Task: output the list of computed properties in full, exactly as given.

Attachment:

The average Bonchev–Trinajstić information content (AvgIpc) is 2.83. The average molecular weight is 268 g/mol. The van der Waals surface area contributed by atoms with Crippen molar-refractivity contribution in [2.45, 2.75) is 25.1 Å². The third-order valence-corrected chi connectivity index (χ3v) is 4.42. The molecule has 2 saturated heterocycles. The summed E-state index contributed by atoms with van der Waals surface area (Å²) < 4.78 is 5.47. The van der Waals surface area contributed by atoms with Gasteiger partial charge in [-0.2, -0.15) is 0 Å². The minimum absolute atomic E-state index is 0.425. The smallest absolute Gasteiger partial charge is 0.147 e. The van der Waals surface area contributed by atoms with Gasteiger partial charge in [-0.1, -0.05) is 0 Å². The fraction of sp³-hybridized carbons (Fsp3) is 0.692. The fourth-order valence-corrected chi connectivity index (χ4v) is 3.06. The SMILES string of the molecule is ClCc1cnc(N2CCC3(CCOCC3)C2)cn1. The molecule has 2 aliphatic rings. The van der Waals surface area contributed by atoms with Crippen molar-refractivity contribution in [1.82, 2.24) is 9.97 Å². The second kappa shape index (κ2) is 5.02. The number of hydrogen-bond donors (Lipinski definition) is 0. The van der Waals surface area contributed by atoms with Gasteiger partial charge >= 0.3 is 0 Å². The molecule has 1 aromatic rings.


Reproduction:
The average Bonchev–Trinajstić information content (AvgIpc) is 2.83. The average molecular weight is 268 g/mol. The van der Waals surface area contributed by atoms with Crippen molar-refractivity contribution in [2.45, 2.75) is 25.1 Å². The third-order valence-corrected chi connectivity index (χ3v) is 4.42. The molecule has 2 saturated heterocycles. The summed E-state index contributed by atoms with van der Waals surface area (Å²) < 4.78 is 5.47. The van der Waals surface area contributed by atoms with Gasteiger partial charge in [-0.2, -0.15) is 0 Å². The minimum absolute atomic E-state index is 0.425. The smallest absolute Gasteiger partial charge is 0.147 e. The van der Waals surface area contributed by atoms with Gasteiger partial charge in [-0.1, -0.05) is 0 Å². The fraction of sp³-hybridized carbons (Fsp3) is 0.692. The fourth-order valence-corrected chi connectivity index (χ4v) is 3.06. The SMILES string of the molecule is ClCc1cnc(N2CCC3(CCOCC3)C2)cn1. The molecule has 2 aliphatic rings. The van der Waals surface area contributed by atoms with Crippen molar-refractivity contribution in [1.82, 2.24) is 9.97 Å². The second kappa shape index (κ2) is 5.02. The number of hydrogen-bond donors (Lipinski definition) is 0. The van der Waals surface area contributed by atoms with Gasteiger partial charge >= 0.3 is 0 Å². The molecule has 1 aromatic rings.